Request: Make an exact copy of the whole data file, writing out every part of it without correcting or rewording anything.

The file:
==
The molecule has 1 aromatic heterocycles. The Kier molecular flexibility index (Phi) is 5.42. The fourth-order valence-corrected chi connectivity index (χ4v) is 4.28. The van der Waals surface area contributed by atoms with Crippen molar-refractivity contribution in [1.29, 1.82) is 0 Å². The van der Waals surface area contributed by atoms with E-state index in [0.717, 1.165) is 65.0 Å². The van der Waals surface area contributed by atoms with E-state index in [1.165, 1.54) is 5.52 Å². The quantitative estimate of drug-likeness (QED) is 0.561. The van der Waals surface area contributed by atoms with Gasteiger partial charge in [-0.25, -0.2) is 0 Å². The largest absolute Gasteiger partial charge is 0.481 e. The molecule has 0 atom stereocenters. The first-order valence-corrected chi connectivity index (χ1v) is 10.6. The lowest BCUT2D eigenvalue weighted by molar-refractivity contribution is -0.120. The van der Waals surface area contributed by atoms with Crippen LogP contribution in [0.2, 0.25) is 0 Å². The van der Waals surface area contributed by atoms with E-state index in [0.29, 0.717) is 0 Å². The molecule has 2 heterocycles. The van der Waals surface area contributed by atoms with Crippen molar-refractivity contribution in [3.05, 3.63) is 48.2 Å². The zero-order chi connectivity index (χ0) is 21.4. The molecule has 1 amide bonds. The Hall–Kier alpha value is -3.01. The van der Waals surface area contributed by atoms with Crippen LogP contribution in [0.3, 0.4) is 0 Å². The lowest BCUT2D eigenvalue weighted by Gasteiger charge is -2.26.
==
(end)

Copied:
The molecule has 1 aromatic heterocycles. The Kier molecular flexibility index (Phi) is 5.42. The fourth-order valence-corrected chi connectivity index (χ4v) is 4.28. The van der Waals surface area contributed by atoms with Crippen molar-refractivity contribution in [1.29, 1.82) is 0 Å². The van der Waals surface area contributed by atoms with E-state index in [0.717, 1.165) is 65.0 Å². The van der Waals surface area contributed by atoms with E-state index in [1.165, 1.54) is 5.52 Å². The quantitative estimate of drug-likeness (QED) is 0.561. The van der Waals surface area contributed by atoms with Gasteiger partial charge in [-0.25, -0.2) is 0 Å². The largest absolute Gasteiger partial charge is 0.481 e. The molecule has 0 atom stereocenters. The first-order valence-corrected chi connectivity index (χ1v) is 10.6. The lowest BCUT2D eigenvalue weighted by molar-refractivity contribution is -0.120. The van der Waals surface area contributed by atoms with Crippen LogP contribution in [0.2, 0.25) is 0 Å². The van der Waals surface area contributed by atoms with E-state index in [0.29, 0.717) is 0 Å². The molecule has 2 heterocycles. The van der Waals surface area contributed by atoms with Crippen molar-refractivity contribution in [3.05, 3.63) is 48.2 Å². The zero-order chi connectivity index (χ0) is 21.4. The molecule has 1 amide bonds. The Hall–Kier alpha value is -3.01. The van der Waals surface area contributed by atoms with Crippen LogP contribution in [0.3, 0.4) is 0 Å². The lowest BCUT2D eigenvalue weighted by Gasteiger charge is -2.26.